The FIT Center isn’t just a place to exercise but one of Shelter Island’s crucial community centers. From when it opens early in the morning until it shuts down in the late evening, members of the community of all kinds throw on their sweat bands and workout shorts and head inside to break a sweat.
To create such a vital and thriving community center, it took a grass-roots effort of many generous individuals, more than could reasonably be listed here.
The story starts with two juniors at the Shelter Island High School. Lila Piccozzi and Maura Regan were co-presidents of the Student Council in the spring of 1997. “They wanted to leave a significant gift for the school,” said Cliff Clark, who was the track coach at the time and was brought on to the project early on.
The two girls knew first-hand about the need for a better weight room. Ms. Piccozzi was a tennis player and ran on the track team, and Ms. Regan played basketball and was captain of the volleyball team. At that time, the ball closet that now houses the school’s gym supplies like basketballs and volleyball nets served as the school’s workout center. All that the tiny room contained was an outdated universal gym, a type of weight machine.
The girls wanted to replace the machine, and received estimates at around $3,500. “They spoke to a few adults,” said Mr. Clark, “who told them they thought that was too ambitious. And I told them I thought they were thinking too small.” After some brainstorming with Mr. Clark, they came up with the idea for a larger state-of-the-art fitness facility that could be used by the community as well as the school.
On March 3, 1997, the girls held the first official meeting of the project’s steering committee. The project attracted two other groups looking to add to or upgrade the community’s recreational resources. Jim Read, then-Supervisor Hoot Sherman and Linda Springer, a Shelter Island School Board member at that time, were part of a town tennis court committee which was interested in building courts for use by the public and a future school tennis team. Chuck and Ken Kraus, Dave Clark and others involved with the Island Little League program were seeking to build new baseball fields. The three groups met on March 12 at Justice Hall to see if they could join their efforts.
The groups decided to coordinate their plans into one unified fundraising drive rather than competing with each other for funds, and so the F.I.T. project (Fitness center, Improved ball fields and Tennis courts) was born.
The original proposed cost breakdown was $100,000 for the 75- by 25-foot fitness facility, $75,000 for the tennis courts and $50,000 for the ball fields, to be gathered through fundraising. Another $25,000 would pay for various administrative and clerical costs.
The Town Board and School Board approved the projects in principle at their May 6 and May 12, 1997 meetings, provided the entire cost of construction could be covered through fundraising.
The fundraising drive was enormous and involved many people. Professional fundraiser Mel Mendlesson took a central role. Fundraisers were held at the homes of Michael and Joan Coles, co-chairs of the FIT fundraising committee who gave a generous contribution, and Paul and Julie Ben-Susan, among others. Students participated in fundraisers including bake sales, car washes and a dinner cruise on South Ferry, just to name a few.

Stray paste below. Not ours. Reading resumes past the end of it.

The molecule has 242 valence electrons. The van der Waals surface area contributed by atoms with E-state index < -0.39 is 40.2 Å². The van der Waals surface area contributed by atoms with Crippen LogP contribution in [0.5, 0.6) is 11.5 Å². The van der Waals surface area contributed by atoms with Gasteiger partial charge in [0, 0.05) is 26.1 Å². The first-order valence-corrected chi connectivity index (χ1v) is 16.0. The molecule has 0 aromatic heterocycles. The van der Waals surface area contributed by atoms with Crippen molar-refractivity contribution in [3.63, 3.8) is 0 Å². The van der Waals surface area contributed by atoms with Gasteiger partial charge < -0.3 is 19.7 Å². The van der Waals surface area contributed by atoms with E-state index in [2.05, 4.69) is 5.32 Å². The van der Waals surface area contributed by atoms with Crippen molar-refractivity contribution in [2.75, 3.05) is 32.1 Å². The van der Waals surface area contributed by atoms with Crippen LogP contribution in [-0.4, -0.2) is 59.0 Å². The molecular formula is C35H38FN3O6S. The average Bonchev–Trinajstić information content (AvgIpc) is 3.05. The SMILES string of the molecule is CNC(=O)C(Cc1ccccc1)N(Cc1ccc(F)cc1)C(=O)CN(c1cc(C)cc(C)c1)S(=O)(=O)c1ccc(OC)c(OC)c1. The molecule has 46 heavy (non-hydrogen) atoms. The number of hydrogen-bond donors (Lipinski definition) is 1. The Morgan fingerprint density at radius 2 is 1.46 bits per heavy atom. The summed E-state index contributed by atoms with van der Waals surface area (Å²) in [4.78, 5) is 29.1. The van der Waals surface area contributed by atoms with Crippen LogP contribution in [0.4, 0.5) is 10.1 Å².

The fundraising efforts also included selling specialty license plates, spearheaded by current FIT Center Director Garth Griffin and Doug Rilling. The plates were approved by the Department of Motor Vehicles and featured the shape of Shelter Island. Part of the cost of each plate that was purchased went back into the FIT Center funds.
By August 7, 1997, the FIT fundraising committee had raised $175,000.
The Little League field was pledged by some supporters to be memorialized in the name of Andrew Fiske, a past School Board president who fought for the original construction of the field when that wasn’t thought to be a popular expenditure.
By January 15, 1998, $242,000 had been collected with an additional $40,000 pledged. During a January 12 Project FIT Committee meeting, school Superintendent Lydia Axlerod said of the large amount that had been raised, “In my entire career I have never seen a reaching out of that nature.”
Before the FIT Center even opened, there were already 160 members signed up. That number quickly grew to around 500 people once its operation began. The membership has surged and lulled over the years, but currently is at around 530 to 550 people, according to FIT Center Director Garth Griffin.
Ms. Piccozzi and Ms. Regan saw their dream of a fitness center become a reality on August 16, 1998 at the ribbon-cutting ceremony for the completed FIT Center.
During the ceremony, Mr. Clark mentioned the seemingly non-stop effort by the volunteers, and especially down the stretch by James Eklund, who took on some general contractor duties. “James kept that project going,” Mr. Clark said.
After its grand opening, the FIT Center agreed to allow physical therapists from Eastern Long Island Hospital to practice in the physical therapy room of the FIT Center, thereby providing yet another service to the physical health of the Shelter Island community.